Thursday, November 17, 2011

MA$$ACRE: Super 8 (2011)

There was so much talk way back when about Super 8 being nothing but empty nostalgia and to some extent it uses your memories of old Amblin features, but thankfully not in the soulless way that the awful 80s-franchise reboots tend to do. Rather, it seeks to evoke memories and a period in childhood where you’re right on the cusp of adolescence, a long summer stretches ahead of you, and you have nothing to do but kick around your small town with a group of friends.

Joe (Joel Courtney) is a kid who lost his mother in a steel mill accident a few months ago and is left more or less to his own devices while his police officer father works himself to the bone as a distraction. Joe and his friends are by far the strongest aspect of Super 8 - they do a great job of acting like kids without overacting, and remaining likable despite their near constant bickering as they work (futilely it sometimes seems) to complete a short film for entry into a contest. The band of slightly roguish kids was also the main ingredient in other 80’s kids adventure movies, such as The Goonies, and Abrams is able to recreate it well.

But this is an action/adventure movie, so we need some action thrown into the mix, and here it comes in the form of an enormous train crash from which something escapes and sparks all sorts of odd things in the sleepy Ohio town. The only thing is, after this initial encounter between the kids and the creature, their stories diverge until the last act. Maybe this is a good thing, since it means we get to continue to watch Joe and his friends struggle to get their movie made amidst an increasingly threatening military presence in the town. When the creature does appear, we’re teased by jump cuts and huge roars, but never see much of it or get too much of a feel for what it’s up to.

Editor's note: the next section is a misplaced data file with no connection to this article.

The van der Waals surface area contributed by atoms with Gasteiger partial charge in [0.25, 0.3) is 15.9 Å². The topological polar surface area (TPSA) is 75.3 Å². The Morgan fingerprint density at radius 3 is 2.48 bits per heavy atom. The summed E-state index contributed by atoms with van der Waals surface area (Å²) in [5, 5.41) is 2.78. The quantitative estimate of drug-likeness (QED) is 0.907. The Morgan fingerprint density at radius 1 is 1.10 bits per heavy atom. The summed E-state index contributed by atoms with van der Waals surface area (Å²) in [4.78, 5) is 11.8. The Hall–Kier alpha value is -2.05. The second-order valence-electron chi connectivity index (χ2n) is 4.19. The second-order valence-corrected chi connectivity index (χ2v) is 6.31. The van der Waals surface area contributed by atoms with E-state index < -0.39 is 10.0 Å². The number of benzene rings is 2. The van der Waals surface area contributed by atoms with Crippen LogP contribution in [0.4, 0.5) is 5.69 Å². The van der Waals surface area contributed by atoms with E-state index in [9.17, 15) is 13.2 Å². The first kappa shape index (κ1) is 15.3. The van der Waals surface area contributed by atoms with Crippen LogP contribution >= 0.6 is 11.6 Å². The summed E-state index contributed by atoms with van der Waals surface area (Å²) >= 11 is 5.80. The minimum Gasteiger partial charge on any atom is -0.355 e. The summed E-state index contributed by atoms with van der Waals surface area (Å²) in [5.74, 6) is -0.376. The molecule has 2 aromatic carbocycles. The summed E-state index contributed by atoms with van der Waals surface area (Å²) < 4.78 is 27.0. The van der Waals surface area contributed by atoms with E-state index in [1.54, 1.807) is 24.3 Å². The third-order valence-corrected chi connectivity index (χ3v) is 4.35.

The action does let loose in the final act, but the real reason I wanted to see this monster taken care of was so that it’d stop interrupting the far more interesting story of Joe and his friends. Although it seems like the kids might come into contact with it and uncover its secrets, they never really encounter it firsthand. There’s a little too much telling going on, where there should be some showing. About 2/3rds of the way through the film we’re told why we should empathize with the monster, but since we’ve never seen it… how can we?

Super 8 shows Abrams still trying to come into his own as a director, which, honestly, he’s had quite a while to do. Here, as in his Star Trek reboot, he’s shown that he’s able to recreate popular sci-fi stories adequately without really adding anything to them. (Exception: lens flares, which for some reason are still all over the place in Super 8, although less so than in Star Trek thank god.) Abrams talks about how much of a fan he is, and it certainly seems like he loves sci-fi from the jobs he chooses to take, but he hasn’t done much but mimic so far. I’d love to see something original from him, but for now, I’ll turn my brain off and take Super 8 for what it is - a slightly above average kids’ action flick.

6/10 = Worth seeing theatrically… for $2

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